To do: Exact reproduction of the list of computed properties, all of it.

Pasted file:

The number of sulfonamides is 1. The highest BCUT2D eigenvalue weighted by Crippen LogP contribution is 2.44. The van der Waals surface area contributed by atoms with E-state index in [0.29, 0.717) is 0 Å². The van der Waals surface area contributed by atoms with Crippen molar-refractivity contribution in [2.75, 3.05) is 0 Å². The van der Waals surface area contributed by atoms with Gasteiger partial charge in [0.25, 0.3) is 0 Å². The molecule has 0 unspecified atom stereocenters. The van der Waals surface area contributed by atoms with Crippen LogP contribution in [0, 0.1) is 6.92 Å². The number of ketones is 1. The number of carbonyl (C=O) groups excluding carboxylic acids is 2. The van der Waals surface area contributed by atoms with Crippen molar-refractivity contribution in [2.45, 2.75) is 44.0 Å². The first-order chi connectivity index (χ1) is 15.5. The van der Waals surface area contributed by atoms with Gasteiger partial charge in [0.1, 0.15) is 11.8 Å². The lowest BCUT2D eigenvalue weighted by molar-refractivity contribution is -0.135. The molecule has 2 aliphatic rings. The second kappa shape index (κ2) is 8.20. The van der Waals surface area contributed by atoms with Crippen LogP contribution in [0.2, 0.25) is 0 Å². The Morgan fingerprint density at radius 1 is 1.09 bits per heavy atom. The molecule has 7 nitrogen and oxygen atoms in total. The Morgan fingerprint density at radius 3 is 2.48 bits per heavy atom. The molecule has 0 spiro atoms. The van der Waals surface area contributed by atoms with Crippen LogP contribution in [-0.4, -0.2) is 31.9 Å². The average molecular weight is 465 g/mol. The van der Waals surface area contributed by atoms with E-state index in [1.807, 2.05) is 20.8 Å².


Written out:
The number of sulfonamides is 1. The highest BCUT2D eigenvalue weighted by Crippen LogP contribution is 2.44. The van der Waals surface area contributed by atoms with E-state index in [0.29, 0.717) is 0 Å². The van der Waals surface area contributed by atoms with Crippen molar-refractivity contribution in [2.75, 3.05) is 0 Å². The van der Waals surface area contributed by atoms with Gasteiger partial charge in [0.25, 0.3) is 0 Å². The molecule has 0 unspecified atom stereocenters. The van der Waals surface area contributed by atoms with Crippen LogP contribution in [0, 0.1) is 6.92 Å². The number of ketones is 1. The number of carbonyl (C=O) groups excluding carboxylic acids is 2. The van der Waals surface area contributed by atoms with Crippen molar-refractivity contribution in [2.45, 2.75) is 44.0 Å². The first-order chi connectivity index (χ1) is 15.5. The van der Waals surface area contributed by atoms with Gasteiger partial charge in [0.1, 0.15) is 11.8 Å². The lowest BCUT2D eigenvalue weighted by molar-refractivity contribution is -0.135. The molecule has 2 aliphatic rings. The second kappa shape index (κ2) is 8.20. The van der Waals surface area contributed by atoms with Crippen LogP contribution in [0.2, 0.25) is 0 Å². The Morgan fingerprint density at radius 1 is 1.09 bits per heavy atom. The molecule has 7 nitrogen and oxygen atoms in total. The Morgan fingerprint density at radius 3 is 2.48 bits per heavy atom. The molecule has 0 spiro atoms. The van der Waals surface area contributed by atoms with Crippen LogP contribution in [-0.4, -0.2) is 31.9 Å². The average molecular weight is 465 g/mol. The van der Waals surface area contributed by atoms with E-state index in [1.807, 2.05) is 20.8 Å².